The United States Navy has been the country’s source of protection from the sea since the late 1700s. Since the 1920s, the U.S. Navy has achieved the status of the world’s largest navy. From the old days with sailing ships fighting in the American Revolution to the new modernized ships protecting American borders, the U.S. Navy has a rich history as old as the nation itself.
Up until the 1880s, the Navy was relatively small and not modernized. To capture this period of the “Old Navy,” here is a timeline depicting the early history of the U.S. Navy:
Oct. 13, 1775 is the official birthdate of the Navy, but the United States began its naval actions on June 12 of that year. On that day, in order to fight off the British, the Rhode Island assembly commissioned the Rhode Island Navy which served as America’s first navy.
From 1779 to 1783, the resilient American Navy began to win battles even though it was comprised of mostly average citizens. A huge reason that the U.S. Navy was able to contend with the far-superior British counterpart was their new alliance with the French. In 1783, the Revolutionary war ended, and the Navy subsequently disbanded as there was no further apparent need.
Piracy, a French aggression and a newly revitalized need for national defense resurrected the Navy on March 27, 1794. As a result of the Quasi-War, an undeclared war between the U.S. and France, the nation created the Department of The Navy on April 30, 1798 to better manage naval affairs.
In the early 1800s, pirates from the North African Coast were blocking shipping lanes. President Jefferson sent the Navy and landed marines; successfully bringing safety to trade and shipping.
In 1812, the U.S. Navy would be needed once again. The War of 1812 featured a British fleet of over 600 ships against the U.S. Navy who only had 16. Despite these overwhelming odds, the U.S. tenaciously fought and defeated the British fleet. Famous in these battles was the USS Constitution, the oldest American war vessel, which took cannonball fire from the British only to see the rounds bounce off, earning it the nickname "Old Ironsides."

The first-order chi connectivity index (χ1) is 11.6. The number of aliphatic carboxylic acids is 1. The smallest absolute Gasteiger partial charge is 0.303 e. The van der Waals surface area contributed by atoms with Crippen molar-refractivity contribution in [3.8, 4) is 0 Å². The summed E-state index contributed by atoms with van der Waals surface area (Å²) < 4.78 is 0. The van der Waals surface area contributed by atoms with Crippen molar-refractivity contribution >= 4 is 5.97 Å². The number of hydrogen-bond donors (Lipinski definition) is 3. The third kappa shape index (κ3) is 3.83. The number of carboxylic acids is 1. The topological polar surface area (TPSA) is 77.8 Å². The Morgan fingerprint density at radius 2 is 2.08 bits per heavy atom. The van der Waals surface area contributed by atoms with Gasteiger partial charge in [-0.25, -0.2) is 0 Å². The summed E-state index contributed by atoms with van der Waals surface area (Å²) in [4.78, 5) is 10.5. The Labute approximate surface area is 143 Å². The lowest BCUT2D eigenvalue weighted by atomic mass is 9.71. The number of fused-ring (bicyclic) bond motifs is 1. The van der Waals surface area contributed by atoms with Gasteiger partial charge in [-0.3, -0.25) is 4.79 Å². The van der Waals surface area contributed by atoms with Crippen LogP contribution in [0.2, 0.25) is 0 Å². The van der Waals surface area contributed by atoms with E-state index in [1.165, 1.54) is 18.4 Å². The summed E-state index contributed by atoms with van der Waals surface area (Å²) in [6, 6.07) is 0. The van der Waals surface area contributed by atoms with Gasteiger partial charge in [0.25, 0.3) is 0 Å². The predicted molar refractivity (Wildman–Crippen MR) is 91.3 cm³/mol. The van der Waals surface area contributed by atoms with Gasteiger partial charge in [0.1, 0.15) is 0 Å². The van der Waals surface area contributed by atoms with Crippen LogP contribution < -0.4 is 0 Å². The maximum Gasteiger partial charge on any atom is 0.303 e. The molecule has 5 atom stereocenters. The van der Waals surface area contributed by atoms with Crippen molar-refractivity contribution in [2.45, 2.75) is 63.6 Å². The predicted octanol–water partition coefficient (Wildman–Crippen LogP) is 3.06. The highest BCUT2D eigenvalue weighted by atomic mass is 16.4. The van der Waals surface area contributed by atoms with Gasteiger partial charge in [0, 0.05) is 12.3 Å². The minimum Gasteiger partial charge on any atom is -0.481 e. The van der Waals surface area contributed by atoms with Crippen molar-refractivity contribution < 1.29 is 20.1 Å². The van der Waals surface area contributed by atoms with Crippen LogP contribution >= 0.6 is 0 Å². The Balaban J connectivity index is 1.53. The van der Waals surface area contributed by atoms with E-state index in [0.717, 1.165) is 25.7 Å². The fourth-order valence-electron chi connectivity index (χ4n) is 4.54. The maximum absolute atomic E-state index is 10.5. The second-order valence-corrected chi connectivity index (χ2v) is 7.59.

On Sept. 10, 1813, about 25 percent of the American crew on Lake Erie was African-American—the Navy was the only branch that did not prohibit African-Americans from enlisting. This battle on Lake Erie, although not fought in the seas, was one of the most significant battles of the war. This Navy victory pushed the British out of Detroit and the Great Lakes.
From there, the U.S. Navy continued to assist in matters both small and large for the remainder of the century:
- From 1815 until 1839, more pirate attacks flooded the Mediterranean, and all were ultimately stopped in their tracks by the Navy.
- In 1846, the Navy assisted in the Mexican-American war by capturing California.
- From 1861-1865, the U.S. fought in the Civil War. The Confederates created the torpedo, and the Union established the use of effective innovative blockades.
- After the Civil War, the Navy again saw a decline. The era of the “New Navy” began in 1882.
Honor The Navy
This timeline featured only the first era of Naval activity in the U.S. Members and Veterans of the Navy continue to carry the tradition of excellence today as they have fought to defend the country. A really easy way to honor veterans of the Navy and other branches of the military is to donate any unwanted vehicle to Vehicles For Veterans.
Vehicles For Veterans is a 501(c)(3) nonprofit organization that benefits disabled veterans. When you donate your unwanted vehicle, Vehicles For Veterans provides free towing and a great tax deduction. This easy process takes the hassle away from getting rid of a vehicle, while freeing up space for you and helping veterans. Donate today by calling 1-855-811-4838 or by filling out an online donation form.